Magazine article Forced Migration Review

Safety, Rescue at Sea and Legal Access

Magazine article Forced Migration Review

Safety, Rescue at Sea and Legal Access

Article excerpt

Promoting human rights and protecting human dignity are among the core values of the European Union (EU), whose institutions are legally bound by the Charter of Fundamental Rights where these values are enshrined. That is why saving and protecting the lives of migrants must be a priority for the EU and why the EU needs a comprehensive search and rescue operation. However, despite calls from NGOs to prioritise saving human life, the EU's answer to the Mediterranean tragedies has focused more on preventing migrants from coming to Europe than on saving lives.

Following two incidents in October 2013, Italy deployed the Mare Nostrum operation near the Libyan coast which helped to save tens of thousands of lives. Unfortunately Mare Nostrum was shut down in 2014. It has been replaced by the Frontex Triton operation which covers a smaller geographical area, has much fewer resources and focuses more on border surveillance than on saving lives. Search and rescue is mostly provided by the Maltese and Italian navies and by the commercial ships which regularly answer the emergency calls of boats in distress. NGOs such as Médécins Sans Frontières, the Migrant Offshore Aid Station and the Norwegian Refugee Council also supply their own boats for search and rescue.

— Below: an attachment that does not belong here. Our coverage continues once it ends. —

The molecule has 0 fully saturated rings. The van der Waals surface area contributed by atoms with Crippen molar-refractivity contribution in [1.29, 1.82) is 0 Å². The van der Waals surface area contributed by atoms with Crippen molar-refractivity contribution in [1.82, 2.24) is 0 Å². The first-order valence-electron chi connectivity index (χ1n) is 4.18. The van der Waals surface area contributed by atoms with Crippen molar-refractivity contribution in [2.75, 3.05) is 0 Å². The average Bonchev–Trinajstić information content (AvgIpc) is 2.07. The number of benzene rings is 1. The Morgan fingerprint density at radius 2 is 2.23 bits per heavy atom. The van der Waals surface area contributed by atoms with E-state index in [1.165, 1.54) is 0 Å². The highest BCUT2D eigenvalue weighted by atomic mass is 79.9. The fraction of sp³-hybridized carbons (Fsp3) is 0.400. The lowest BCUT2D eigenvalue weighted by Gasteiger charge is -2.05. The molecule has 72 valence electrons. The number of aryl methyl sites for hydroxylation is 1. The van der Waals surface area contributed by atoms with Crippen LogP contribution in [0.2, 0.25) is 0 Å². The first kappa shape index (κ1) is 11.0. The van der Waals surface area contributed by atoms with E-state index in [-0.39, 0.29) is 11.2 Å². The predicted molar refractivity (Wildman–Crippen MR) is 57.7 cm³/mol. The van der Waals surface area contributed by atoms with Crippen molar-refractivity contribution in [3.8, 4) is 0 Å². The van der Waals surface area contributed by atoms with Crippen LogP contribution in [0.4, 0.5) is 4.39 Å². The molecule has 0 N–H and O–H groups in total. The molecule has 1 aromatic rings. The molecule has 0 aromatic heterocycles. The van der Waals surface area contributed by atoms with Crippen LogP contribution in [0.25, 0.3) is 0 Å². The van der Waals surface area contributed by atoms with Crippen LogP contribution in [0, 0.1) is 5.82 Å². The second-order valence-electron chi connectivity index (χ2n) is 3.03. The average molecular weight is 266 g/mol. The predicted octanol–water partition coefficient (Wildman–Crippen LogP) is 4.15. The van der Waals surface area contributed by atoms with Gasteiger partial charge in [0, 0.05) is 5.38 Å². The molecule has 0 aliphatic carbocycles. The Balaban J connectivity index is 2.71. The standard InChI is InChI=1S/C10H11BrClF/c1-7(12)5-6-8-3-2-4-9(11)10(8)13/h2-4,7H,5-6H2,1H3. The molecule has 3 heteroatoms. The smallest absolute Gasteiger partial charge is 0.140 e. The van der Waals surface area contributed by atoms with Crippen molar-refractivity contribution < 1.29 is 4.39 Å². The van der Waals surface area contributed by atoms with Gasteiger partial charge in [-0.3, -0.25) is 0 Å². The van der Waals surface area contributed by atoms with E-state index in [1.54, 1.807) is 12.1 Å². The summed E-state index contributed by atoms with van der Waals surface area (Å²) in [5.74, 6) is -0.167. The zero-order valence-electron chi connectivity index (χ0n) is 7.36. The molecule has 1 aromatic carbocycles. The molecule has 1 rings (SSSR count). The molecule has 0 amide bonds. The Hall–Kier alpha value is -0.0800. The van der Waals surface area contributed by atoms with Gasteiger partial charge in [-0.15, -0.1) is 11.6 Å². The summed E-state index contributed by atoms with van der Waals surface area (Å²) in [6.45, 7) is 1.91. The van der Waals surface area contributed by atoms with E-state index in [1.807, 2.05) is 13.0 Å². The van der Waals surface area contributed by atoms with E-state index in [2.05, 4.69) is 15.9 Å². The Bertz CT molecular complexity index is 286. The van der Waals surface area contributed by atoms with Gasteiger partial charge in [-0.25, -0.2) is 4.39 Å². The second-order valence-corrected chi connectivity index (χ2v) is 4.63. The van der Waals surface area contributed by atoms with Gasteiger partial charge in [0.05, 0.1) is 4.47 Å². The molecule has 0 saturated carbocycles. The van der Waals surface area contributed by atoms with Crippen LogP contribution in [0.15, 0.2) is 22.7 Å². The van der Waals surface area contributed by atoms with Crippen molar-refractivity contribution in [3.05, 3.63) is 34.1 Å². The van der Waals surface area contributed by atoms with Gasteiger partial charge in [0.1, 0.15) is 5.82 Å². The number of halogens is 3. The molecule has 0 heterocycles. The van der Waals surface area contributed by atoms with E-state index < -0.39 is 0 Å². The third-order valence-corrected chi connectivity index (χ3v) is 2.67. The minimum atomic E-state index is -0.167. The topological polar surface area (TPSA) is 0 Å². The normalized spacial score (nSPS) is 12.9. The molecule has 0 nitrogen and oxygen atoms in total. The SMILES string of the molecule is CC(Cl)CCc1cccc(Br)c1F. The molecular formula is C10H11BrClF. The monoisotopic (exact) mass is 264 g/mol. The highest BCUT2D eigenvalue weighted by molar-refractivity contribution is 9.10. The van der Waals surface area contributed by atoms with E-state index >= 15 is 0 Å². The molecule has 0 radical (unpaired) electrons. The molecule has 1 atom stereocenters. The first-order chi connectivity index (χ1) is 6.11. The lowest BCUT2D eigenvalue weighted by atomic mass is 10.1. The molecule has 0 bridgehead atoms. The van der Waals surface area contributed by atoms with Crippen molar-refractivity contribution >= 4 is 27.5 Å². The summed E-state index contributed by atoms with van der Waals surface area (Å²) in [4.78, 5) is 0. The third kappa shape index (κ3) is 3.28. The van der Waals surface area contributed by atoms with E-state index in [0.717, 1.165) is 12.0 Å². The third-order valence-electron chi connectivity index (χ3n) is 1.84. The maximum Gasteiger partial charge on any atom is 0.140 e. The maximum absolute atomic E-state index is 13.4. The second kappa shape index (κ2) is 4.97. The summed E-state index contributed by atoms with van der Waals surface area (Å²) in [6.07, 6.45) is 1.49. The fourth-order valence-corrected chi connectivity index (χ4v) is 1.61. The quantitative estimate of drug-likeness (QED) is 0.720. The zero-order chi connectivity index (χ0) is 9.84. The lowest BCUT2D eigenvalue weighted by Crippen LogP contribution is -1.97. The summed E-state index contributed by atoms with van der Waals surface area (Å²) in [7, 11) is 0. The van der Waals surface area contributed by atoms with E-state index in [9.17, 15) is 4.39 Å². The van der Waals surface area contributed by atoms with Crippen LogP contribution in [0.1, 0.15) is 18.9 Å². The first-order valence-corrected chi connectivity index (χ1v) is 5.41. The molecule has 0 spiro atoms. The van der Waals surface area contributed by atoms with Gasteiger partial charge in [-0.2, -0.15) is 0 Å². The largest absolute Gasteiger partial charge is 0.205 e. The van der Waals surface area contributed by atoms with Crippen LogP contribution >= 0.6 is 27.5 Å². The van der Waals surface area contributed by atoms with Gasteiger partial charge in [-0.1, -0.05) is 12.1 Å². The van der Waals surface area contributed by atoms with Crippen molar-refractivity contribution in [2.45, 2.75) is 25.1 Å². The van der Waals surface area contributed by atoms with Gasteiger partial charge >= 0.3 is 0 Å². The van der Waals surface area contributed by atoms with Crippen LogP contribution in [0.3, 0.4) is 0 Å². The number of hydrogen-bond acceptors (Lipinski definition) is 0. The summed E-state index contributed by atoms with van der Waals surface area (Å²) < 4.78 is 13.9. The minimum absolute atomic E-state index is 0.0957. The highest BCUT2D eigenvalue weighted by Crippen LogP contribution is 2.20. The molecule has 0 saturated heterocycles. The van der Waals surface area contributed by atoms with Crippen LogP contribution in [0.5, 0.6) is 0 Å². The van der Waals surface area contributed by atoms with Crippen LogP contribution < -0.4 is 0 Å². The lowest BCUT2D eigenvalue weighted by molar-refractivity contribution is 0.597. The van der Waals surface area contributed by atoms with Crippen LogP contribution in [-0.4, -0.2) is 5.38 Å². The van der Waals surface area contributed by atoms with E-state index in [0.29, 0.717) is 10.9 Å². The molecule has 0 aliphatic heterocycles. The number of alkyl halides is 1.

However, without a structured European-wide operation, there is a huge risk that at least some boats in distress will not be helped in time and more migrants will lose their lives while trying to cross the Mediterranean. What is needed is a search and rescue operation similar to the Italian Mare Nostrum, which would cover a wide geographical area and which would benefit from enough resources. Instead, European leaders focus more on fighting smugglers and on possible military action in the Mediterranean to destroy unseaworthy vessels.

Legal and safe routes

Moreover, in order to avoid more deaths in the Mediterranean, European leaders need to think about opening up more legal and safe routes for forced migrants. There are concrete proposals on the table; in November 2014, several faith-based organisations issued a joint policy paper on safe and legal paths to protection in Europe.1 This paper calls for the development of a 'toolbox' to meet the specific needs of the different groups of persons who are forced to flee war, indiscriminate violence, political persecution and other human rights violations.

Among the 'tools' is the resettlement of refugees who have already been recognised by UNHCR. More places could be offered as an annual resettlement quota for the EU (such as 20,000 places per year by the year 2020, as proposed by the Resettlement Saves Lives Campaign2). …

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